Minimum social standards for the whole range

We also insist on compliance with minimum social standards for our conventionally manufactured goods, including proper remuneration, observance of working hours and effective social dialogue.

In recent years, working with various partners we have stepped up our commitment to minimum social standards in fruit and vegetable cultivation and at big production companies in developing and emerging countries.

GRASP guarantees good social practice

In 2005, with GlobalG.A.P., the world's largest standards organization in the agricultural sector, and the Deutsche Gesellschaft für internationale Zusammenarbeit (GIZ), we initiated the GRASP project (GlobalG.A.P. Risk Assessment on Social Practice). Our common goal was to firmly establish social criteria in agricultural practices in so-called risk countries. GRASP dictates 11 clear control points. These are four examples of this:

    • Payment of statutory minimum wages
    • Introduction of a time-recording system
    • Adherence to working week of no more than 60 hours – including during harvest
    • Ban on child labour

GRASP owes its potency to its practicality

These control points were defined by stakeholder workshops held during an initial phase that lasted until 2007. Their application was reviewed in over 30 trial audits in five countries: Spain, Morocco, Vietnam, Kenya and Brazil. Our fruit and vegetable suppliers have committed to implementing GRASP and undergo audits by independent, external specialist units. At present, around 56’000 workers in our supply chain are benefiting from this. Fruit and vegetables grown in risk countries for which social standards apply to their cultivation make up over 90 percent of our total sales.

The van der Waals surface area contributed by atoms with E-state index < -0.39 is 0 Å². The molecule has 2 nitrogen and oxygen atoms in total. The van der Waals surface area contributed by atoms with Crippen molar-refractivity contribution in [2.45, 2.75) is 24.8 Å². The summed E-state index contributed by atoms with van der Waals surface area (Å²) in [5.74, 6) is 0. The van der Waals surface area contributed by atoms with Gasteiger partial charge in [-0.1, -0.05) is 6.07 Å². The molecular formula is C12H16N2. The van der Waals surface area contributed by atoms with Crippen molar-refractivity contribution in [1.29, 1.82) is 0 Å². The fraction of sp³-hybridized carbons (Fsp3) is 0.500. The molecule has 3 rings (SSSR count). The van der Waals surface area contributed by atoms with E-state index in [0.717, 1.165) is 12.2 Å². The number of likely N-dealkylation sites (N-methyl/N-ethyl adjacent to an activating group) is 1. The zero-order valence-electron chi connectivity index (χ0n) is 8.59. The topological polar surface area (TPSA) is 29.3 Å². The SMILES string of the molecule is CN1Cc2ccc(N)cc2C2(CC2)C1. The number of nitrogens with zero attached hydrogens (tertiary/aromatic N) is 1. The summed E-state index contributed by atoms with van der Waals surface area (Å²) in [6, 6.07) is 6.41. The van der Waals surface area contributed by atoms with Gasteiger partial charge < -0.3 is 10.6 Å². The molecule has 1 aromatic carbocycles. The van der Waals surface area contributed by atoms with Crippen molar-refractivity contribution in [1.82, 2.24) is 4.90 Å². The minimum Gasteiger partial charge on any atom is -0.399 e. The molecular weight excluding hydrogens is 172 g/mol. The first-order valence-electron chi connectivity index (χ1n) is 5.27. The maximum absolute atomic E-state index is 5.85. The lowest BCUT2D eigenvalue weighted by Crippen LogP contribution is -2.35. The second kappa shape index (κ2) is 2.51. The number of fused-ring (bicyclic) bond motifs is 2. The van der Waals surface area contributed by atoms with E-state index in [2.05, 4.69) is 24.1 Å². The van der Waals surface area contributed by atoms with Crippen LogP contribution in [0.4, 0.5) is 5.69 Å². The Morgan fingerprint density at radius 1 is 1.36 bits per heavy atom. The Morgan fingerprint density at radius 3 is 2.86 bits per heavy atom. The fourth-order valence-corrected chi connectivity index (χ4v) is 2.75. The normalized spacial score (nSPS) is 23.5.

GRASP: Our example sets a precedent

Because of its user-friendly and low-cost approach, GRASP is widely effective. Many more retailers nowadays require their producers to implement GRASP. Consequently, in 2016, the number of producers operating in accordance with the GRASP standard had risen to 29’000. They employ around 360’000 workers who, thanks to Coop's preparatory work, are benefiting from improved working conditions in agriculture.

More about GRASP

BSCI: Commitment to social standards in processing

Today, over 1’900 trading companies rely on BSCI, the Business Social Compliance Initiative. We joined the initiative in 2005 and adopted the BSCI Code of Conduct which, in particular, is based on the United Nation's Guiding Principles for Business and Human Rights, the OECD guiding principles and the conventions of the International Labour Organization (ILO). The BSCI process involves awareness-raising, round table discussions with authorities and trade unions and regular audits by accredited inspection bodies.

BSCI exploits synergies through joint audits